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The mother added: “We had never heard of Batten’s disease and we received an expired flyer and said he would not get to see his teenage years.

“It is classified as a form of childhood dementia because children gradually lose all of their skills and eventually die.

“Isaac lost the ability to run, play football, cycle and scooter, and even walk without support in just eight months.

“It’s heartbreaking to watch. In his head he still wants to do these things but physically he can’t.

“Before that, Isaac was so athletic that the only warning sign we had was his delayed speech at first, but that can be attributed to a lot of other things. I’ve been told, boys are lazy, he goes. catching up, which was so frustrating.

“I want more parents to know about Batten disease and be aware of the early symptoms, because if it had been diagnosed earlier Isaac would have a much better quality of life than he does now. The sooner the kids start. the better the treatment. “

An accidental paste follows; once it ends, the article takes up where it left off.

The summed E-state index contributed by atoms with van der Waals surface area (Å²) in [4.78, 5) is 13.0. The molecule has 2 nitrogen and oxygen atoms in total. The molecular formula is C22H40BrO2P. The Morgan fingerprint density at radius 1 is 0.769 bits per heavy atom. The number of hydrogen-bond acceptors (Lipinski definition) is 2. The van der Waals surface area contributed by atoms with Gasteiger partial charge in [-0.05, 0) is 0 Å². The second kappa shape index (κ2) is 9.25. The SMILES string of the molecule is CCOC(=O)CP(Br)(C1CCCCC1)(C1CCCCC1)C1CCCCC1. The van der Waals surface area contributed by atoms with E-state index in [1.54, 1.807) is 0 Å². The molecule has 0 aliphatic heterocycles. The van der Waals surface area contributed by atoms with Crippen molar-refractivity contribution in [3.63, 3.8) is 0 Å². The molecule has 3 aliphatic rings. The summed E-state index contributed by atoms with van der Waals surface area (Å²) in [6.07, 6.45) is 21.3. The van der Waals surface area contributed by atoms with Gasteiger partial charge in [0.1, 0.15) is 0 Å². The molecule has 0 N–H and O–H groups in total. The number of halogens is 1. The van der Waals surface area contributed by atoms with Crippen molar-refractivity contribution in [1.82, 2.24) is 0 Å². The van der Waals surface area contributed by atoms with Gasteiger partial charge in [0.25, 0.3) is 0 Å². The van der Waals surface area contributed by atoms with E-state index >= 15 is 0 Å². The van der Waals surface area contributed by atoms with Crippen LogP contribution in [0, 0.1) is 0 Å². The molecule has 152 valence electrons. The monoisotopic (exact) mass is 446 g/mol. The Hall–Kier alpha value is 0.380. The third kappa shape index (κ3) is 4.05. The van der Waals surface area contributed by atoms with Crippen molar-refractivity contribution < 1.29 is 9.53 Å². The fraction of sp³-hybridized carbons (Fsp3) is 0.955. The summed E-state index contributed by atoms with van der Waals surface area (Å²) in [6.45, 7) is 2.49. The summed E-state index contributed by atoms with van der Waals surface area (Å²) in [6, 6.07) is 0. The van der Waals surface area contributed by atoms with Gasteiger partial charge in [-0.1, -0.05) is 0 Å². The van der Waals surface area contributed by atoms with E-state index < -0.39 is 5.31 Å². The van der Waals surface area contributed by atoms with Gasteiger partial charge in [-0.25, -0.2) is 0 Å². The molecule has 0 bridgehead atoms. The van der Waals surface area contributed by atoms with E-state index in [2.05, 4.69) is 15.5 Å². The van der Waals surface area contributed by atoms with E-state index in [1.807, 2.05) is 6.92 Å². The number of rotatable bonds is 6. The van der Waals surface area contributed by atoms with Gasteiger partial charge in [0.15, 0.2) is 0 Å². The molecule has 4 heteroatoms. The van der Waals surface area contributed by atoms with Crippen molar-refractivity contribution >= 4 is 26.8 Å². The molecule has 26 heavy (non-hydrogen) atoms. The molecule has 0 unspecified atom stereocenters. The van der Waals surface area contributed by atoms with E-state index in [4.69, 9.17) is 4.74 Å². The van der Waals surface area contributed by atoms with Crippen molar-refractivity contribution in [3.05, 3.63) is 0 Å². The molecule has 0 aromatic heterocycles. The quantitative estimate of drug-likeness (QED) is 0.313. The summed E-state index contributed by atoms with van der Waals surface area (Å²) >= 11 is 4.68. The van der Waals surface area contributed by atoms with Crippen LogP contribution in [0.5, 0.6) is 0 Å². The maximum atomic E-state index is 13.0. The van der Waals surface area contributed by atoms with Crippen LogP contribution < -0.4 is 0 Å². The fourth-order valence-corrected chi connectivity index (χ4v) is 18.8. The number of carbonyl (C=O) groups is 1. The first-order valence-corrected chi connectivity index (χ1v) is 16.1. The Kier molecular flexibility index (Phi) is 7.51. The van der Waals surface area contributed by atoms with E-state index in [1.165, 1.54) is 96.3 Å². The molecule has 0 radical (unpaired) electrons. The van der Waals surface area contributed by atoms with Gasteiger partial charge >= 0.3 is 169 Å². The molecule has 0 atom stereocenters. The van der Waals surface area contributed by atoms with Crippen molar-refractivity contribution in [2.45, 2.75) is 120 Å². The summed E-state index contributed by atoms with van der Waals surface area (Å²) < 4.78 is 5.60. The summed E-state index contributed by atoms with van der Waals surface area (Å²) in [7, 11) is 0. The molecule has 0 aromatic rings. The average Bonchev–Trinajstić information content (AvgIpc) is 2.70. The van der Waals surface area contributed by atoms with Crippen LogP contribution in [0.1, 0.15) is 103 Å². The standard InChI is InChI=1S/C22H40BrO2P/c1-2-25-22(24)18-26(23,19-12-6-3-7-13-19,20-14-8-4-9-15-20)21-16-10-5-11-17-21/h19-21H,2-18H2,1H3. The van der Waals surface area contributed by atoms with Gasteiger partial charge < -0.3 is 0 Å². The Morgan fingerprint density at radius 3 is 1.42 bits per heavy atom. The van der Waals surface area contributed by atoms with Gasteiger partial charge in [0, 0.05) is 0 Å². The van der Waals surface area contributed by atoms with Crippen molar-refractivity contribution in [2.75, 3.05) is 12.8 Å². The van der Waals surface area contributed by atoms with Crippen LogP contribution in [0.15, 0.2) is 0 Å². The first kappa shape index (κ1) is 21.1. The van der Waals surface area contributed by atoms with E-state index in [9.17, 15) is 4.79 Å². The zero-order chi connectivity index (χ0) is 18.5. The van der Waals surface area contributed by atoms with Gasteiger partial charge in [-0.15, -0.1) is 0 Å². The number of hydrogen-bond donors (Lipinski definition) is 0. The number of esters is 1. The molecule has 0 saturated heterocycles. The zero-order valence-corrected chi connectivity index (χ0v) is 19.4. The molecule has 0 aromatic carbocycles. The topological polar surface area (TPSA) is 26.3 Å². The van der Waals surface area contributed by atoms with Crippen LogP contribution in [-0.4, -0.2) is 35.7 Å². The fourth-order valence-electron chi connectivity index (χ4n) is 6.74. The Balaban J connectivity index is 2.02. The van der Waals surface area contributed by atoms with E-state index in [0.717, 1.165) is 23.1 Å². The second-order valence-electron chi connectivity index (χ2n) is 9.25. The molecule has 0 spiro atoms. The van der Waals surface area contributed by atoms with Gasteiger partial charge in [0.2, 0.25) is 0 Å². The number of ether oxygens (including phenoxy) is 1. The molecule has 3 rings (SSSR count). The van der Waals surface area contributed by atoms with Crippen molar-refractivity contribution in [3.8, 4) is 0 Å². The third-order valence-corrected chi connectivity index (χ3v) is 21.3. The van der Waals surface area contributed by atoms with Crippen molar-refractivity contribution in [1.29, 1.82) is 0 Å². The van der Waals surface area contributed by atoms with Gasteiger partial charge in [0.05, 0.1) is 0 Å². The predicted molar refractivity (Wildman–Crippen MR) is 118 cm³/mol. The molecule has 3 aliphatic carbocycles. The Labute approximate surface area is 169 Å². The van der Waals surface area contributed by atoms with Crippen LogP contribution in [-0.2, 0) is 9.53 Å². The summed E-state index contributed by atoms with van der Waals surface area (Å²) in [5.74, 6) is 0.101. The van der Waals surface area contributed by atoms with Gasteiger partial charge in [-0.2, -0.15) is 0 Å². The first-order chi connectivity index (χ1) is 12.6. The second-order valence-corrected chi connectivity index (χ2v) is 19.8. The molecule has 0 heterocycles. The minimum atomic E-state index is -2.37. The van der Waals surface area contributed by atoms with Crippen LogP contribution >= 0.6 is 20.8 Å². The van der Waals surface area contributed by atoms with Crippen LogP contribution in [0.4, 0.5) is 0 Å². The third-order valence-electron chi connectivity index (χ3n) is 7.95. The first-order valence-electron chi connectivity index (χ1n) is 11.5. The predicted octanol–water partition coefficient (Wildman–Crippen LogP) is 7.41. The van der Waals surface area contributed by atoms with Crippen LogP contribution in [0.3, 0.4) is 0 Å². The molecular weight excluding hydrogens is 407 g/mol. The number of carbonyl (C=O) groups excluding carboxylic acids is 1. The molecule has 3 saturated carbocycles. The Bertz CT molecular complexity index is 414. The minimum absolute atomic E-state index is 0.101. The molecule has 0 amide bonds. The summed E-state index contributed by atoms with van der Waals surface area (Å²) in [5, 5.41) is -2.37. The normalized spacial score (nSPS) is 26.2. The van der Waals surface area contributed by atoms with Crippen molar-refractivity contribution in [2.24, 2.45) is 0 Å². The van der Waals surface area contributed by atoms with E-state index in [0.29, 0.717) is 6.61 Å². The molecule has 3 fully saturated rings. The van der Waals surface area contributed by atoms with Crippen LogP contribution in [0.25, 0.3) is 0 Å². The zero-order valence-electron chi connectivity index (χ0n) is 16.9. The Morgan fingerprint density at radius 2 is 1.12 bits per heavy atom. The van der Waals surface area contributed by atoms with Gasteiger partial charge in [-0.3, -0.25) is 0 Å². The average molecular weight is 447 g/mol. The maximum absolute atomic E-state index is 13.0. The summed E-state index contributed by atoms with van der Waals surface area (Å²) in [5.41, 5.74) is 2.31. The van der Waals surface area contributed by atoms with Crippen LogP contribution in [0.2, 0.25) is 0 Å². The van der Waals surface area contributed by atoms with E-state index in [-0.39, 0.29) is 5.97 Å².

According to the Batten Disease Family Association, only four children are diagnosed with the juvenile form of Batten disease each year, making it rare and difficult to treat.

Isaac during the treatment of the disease


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Aimee added: “I’m so desperate to raise awareness because not enough is known about it and found myself explaining to doctors and other healthcare professionals what Batten disease is. .

“Everyone should be aware of this vile disease, it can be rare, but it can affect anyone.

“When he had seizures he was not in a particular group for epilepsy, which should have been our first warning sign, but it was not investigated.

“Isaac is currently undergoing enzyme replacement therapy, given by brain infusions every two weeks at Great Ormond Street, which is currently funded by the NHSE but in 2024 it could be phased out as it costs £ 500,000 per child per year.